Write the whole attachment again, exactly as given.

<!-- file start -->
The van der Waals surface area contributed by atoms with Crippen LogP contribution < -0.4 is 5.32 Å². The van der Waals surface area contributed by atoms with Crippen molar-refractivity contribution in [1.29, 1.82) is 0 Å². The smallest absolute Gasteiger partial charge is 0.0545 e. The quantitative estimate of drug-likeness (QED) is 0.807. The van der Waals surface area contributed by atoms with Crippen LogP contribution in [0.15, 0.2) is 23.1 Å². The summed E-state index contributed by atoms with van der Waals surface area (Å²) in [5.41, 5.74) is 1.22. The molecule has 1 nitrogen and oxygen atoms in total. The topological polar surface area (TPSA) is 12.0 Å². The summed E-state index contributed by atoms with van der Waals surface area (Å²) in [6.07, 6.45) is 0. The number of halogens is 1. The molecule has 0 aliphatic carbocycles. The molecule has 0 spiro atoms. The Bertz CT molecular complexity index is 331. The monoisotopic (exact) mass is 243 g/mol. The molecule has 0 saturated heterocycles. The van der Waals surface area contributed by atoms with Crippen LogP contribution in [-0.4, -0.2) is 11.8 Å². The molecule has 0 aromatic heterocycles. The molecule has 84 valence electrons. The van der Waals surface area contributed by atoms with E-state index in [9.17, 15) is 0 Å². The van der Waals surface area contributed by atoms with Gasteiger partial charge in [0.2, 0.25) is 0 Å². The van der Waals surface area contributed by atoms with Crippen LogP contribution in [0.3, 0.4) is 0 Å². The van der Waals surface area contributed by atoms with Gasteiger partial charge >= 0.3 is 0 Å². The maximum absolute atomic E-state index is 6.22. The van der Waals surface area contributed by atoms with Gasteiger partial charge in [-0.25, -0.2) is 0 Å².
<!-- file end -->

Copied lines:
The van der Waals surface area contributed by atoms with Crippen LogP contribution < -0.4 is 5.32 Å². The van der Waals surface area contributed by atoms with Crippen molar-refractivity contribution in [1.29, 1.82) is 0 Å². The smallest absolute Gasteiger partial charge is 0.0545 e. The quantitative estimate of drug-likeness (QED) is 0.807. The van der Waals surface area contributed by atoms with Crippen LogP contribution in [0.15, 0.2) is 23.1 Å². The summed E-state index contributed by atoms with van der Waals surface area (Å²) in [5.41, 5.74) is 1.22. The molecule has 1 nitrogen and oxygen atoms in total. The topological polar surface area (TPSA) is 12.0 Å². The summed E-state index contributed by atoms with van der Waals surface area (Å²) in [6.07, 6.45) is 0. The number of halogens is 1. The molecule has 0 aliphatic carbocycles. The molecule has 0 spiro atoms. The Bertz CT molecular complexity index is 331. The monoisotopic (exact) mass is 243 g/mol. The molecule has 0 saturated heterocycles. The van der Waals surface area contributed by atoms with Crippen LogP contribution in [-0.4, -0.2) is 11.8 Å². The molecule has 0 aromatic heterocycles. The molecule has 84 valence electrons. The van der Waals surface area contributed by atoms with E-state index in [9.17, 15) is 0 Å². The van der Waals surface area contributed by atoms with Gasteiger partial charge in [0.2, 0.25) is 0 Å². The van der Waals surface area contributed by atoms with Crippen LogP contribution in [0.3, 0.4) is 0 Å². The van der Waals surface area contributed by atoms with Gasteiger partial charge >= 0.3 is 0 Å². The maximum absolute atomic E-state index is 6.22. The van der Waals surface area contributed by atoms with Gasteiger partial charge in [-0.25, -0.2) is 0 Å².